# MATH3401

Lecture 17

### Derivatives of functions $$w(t)$$

Consider a $$\C$$-valued functions of a real variable: $w(t) = u(t) + i v(t).$ with $$t\in \R$$.

Define:

$w'(t) = u'(t) + i v'(t).$

### Derivatives of functions $$w(t)$$

Standard differential laws for functions of a real variable apply:

$$(*)$$ $$\left( c \cdot w \right)^{\prime} = c \cdot w^{\prime}$$,   $$c\in\C$$;

$$\quad$$ $$\left( w_1 \pm w_2 \right)^{\prime} = w_1^{\prime} \pm w_2^{\prime}$$;

$$\quad$$ $$\ds \frac{d}{dt}e^{ct} = ce^{ct}$$     ... etc.

$$(*)$$ Product rule, quotient rule, etc.

### Integration of functions $$w(t)$$

Definite and indefinite integrals of such functions:

$$(*)$$ $$\ds \int_a^b w\left(t\right) dt = \int_a^b u\left(t\right)dt + i \int_a^b v\left(t\right)dt, \quad a,b\in \R$$.     (🪁)

i. e. $\Re\left( \int_a^b w\left(t\right) dt \right) = \int_a^b \Re\left( w(t) \right) dt\qquad (1)$

$\Im\left( \int_a^b w\left(t\right) dt \right) = \int_a^b \Im\left( w(t) \right) dt\qquad (2)$

### Integration of functions $$w(t)$$

$$\int_0^{\infty} w\left(t\right)dt$$ is defined analogously.

(🪁) certanly makes sense if $$w$$ is continuous,

i. e. $w\in \mathcal C^0\big([a,b]\big).$

### Piece-wise functions

Indeed, ok for so-called piece-wise continuous functions on $$[a,b]$$, i.e. $$w$$ such that there exist $c_1 \lt c_2 \lt \cdots \lt c_n\in (a,b) \quad \text{ such that}$

1. $$w$$ is continuous on each of $(a,c_1), (c_1,c_2), \ldots, (c_n,b)$
2. $$\ds \lim_{t\ra c_j^-} w\left(t\right)$$, $$\ds \lim_{t\ra c_j^+} w\left(t\right)$$ both exist (they may or may not coincide).
3. $$\ds \lim_{t\ra a^+} w\left(t\right)$$, $$\ds \lim_{t\ra b^-} w\left(t\right)$$ both exist (Here "exist" means "exist for $$u$$ & $$v$$").

### Integration of functions $$w(t)$$

Suppose there exists $$W(t) = U(t) + i V(t)$$ such that $$W' = w$$ on $$[a,b]$$.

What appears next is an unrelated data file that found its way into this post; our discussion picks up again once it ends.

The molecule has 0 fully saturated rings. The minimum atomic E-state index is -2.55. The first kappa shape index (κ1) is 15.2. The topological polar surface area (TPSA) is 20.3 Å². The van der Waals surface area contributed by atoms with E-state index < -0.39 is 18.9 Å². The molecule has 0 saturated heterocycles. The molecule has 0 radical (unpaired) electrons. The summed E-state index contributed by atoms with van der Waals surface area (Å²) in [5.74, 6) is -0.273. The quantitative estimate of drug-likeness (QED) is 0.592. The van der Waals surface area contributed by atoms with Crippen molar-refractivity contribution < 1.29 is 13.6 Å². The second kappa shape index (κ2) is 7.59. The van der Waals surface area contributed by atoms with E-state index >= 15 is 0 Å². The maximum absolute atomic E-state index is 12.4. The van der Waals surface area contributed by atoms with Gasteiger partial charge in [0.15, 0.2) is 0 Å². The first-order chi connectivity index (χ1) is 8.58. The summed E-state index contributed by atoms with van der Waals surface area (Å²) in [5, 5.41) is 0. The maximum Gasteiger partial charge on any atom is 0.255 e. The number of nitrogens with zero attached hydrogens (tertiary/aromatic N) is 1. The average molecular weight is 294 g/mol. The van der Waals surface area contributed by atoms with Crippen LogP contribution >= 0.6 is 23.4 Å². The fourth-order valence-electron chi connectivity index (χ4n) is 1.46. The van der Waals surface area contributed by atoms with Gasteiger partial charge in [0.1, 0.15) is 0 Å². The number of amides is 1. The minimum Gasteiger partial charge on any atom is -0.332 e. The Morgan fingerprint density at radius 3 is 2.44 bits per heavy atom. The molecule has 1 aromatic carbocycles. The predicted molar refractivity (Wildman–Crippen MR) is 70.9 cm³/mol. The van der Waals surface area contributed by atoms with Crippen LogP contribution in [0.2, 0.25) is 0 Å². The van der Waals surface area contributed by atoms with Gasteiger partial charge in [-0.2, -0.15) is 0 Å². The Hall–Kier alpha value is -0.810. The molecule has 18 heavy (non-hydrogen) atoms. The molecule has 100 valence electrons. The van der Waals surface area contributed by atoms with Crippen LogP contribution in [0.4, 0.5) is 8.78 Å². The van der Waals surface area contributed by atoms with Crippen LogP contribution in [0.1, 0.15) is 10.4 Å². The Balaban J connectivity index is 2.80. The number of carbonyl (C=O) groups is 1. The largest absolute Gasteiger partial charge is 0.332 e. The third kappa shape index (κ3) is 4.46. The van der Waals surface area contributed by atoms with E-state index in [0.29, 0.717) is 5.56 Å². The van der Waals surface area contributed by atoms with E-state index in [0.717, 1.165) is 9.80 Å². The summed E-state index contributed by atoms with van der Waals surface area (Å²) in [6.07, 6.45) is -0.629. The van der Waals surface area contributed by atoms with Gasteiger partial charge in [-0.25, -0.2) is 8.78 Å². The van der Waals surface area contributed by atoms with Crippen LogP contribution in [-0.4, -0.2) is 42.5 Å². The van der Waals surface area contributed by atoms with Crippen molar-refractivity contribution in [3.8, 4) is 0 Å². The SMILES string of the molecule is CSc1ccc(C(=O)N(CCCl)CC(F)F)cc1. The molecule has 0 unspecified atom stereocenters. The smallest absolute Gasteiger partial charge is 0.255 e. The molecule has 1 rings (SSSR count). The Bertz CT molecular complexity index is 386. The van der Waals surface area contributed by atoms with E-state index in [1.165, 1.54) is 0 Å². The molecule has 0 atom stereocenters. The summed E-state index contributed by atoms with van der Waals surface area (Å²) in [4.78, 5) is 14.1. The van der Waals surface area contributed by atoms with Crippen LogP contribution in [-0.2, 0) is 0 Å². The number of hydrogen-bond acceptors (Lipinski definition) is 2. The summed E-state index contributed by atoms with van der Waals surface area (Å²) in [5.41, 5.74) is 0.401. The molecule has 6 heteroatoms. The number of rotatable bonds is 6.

Then the Fundamental Theorem of Calculus holds in the form $\int_a^b w\left(t\right)dt = W(b)-W(a).$

### Integral estimate

Next estimate is crucial: Suppose $$w = u+iv$$ is
piece-wise continuous (pwc) on $$[a,b]$$

Then $\left| \int_a^b w\left(t\right)dt \right| \leq \int_a^b \left| w\left(t\right) \right|dt \qquad (3)$

### Integral estimate

Proof: If $$\int_a^b w\left(t\right)dt = 0$$,

$$\text{LHS}$$ of $$(3) = 0$$ and $$\text{RHS}\geq 0$$,

so done.

### Integral estimate

Proof (cont): Otherwise, there exists $$r>0$$ and $$\theta_0\in \R$$ such that $\int_a^b w\left(t\right)dt = re^{i\theta_0} \qquad (3)'$ $\Rightarrow \left| \int_a^b w\left(t\right)dt \right| = r \qquad (4)$

### Integral estimate

Proof (cont): $$(3)'\cdot e^{-i\theta_0}$$

$$\Rightarrow r = \ds \int_a^b e^{-i\theta_0} w\left(t\right)dt$$

$$\qquad = \Re\left( \ds \int_a^b e^{-i\theta_0} w\left(t\right)dt \right)$$ (since $$r\in \R$$)

$$\qquad = \ds \int_a^b \Re\left( \ds e^{-i\theta_0} w\left(t\right) \right) dt$$ $$\quad (5)$$

### Integral estimate

Proof (cont): $\Re\left( \ds e^{-i\theta_0} w\left(t\right) \right) \leq \left| e^{-i\theta_0} w\left(t\right) \right| = |w(t)|$

Combine this with $$(4)$$ & $$(5)$$

$\left| \int_a^b w\left(t\right)dt \right| = r \leq \int_a^b \left| w\left(t\right) \right|dt \qquad \square$

### Contours

A contour is a parametrised curve in $$\C$$.

Given $$x(t)$$, $$y(t)$$ continuous $$[a,b]\ra \R$$,

$z(t) = x(t) +i y(t), \quad a\leq t \leq b$ defines an arc in $$\C$$.

This is both a set of points (the image $$z\left([a,b]\right)$$), called the trace of the arc, and also a recipe for drawing it/parametrisation.